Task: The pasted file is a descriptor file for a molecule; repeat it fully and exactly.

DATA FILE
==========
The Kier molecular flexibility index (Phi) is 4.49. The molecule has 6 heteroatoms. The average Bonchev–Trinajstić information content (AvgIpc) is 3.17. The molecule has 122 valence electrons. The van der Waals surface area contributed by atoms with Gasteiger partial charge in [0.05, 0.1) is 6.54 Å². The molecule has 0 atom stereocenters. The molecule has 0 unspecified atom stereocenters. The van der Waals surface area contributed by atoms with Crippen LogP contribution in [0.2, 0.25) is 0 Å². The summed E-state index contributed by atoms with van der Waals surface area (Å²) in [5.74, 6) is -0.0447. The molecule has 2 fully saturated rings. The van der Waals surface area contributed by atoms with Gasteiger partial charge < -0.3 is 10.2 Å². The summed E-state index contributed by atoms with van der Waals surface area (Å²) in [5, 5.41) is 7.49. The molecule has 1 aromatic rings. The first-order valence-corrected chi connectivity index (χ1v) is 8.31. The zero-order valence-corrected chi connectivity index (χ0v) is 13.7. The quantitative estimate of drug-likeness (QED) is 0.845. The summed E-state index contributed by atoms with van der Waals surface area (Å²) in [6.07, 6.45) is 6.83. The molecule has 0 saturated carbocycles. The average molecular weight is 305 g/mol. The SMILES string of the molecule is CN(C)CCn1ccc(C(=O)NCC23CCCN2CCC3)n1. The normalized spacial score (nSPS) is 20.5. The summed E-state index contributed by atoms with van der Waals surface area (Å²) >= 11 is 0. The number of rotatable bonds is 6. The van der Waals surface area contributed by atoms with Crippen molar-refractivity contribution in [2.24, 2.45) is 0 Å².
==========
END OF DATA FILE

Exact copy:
The Kier molecular flexibility index (Phi) is 4.49. The molecule has 6 heteroatoms. The average Bonchev–Trinajstić information content (AvgIpc) is 3.17. The molecule has 122 valence electrons. The van der Waals surface area contributed by atoms with Gasteiger partial charge in [0.05, 0.1) is 6.54 Å². The molecule has 0 atom stereocenters. The molecule has 0 unspecified atom stereocenters. The van der Waals surface area contributed by atoms with Crippen LogP contribution in [0.2, 0.25) is 0 Å². The summed E-state index contributed by atoms with van der Waals surface area (Å²) in [5.74, 6) is -0.0447. The molecule has 2 fully saturated rings. The van der Waals surface area contributed by atoms with Gasteiger partial charge < -0.3 is 10.2 Å². The summed E-state index contributed by atoms with van der Waals surface area (Å²) in [5, 5.41) is 7.49. The molecule has 1 aromatic rings. The first-order valence-corrected chi connectivity index (χ1v) is 8.31. The zero-order valence-corrected chi connectivity index (χ0v) is 13.7. The quantitative estimate of drug-likeness (QED) is 0.845. The summed E-state index contributed by atoms with van der Waals surface area (Å²) in [6.07, 6.45) is 6.83. The molecule has 0 saturated carbocycles. The average molecular weight is 305 g/mol. The SMILES string of the molecule is CN(C)CCn1ccc(C(=O)NCC23CCCN2CCC3)n1. The normalized spacial score (nSPS) is 20.5. The summed E-state index contributed by atoms with van der Waals surface area (Å²) >= 11 is 0. The number of rotatable bonds is 6. The van der Waals surface area contributed by atoms with Crippen molar-refractivity contribution in [2.24, 2.45) is 0 Å².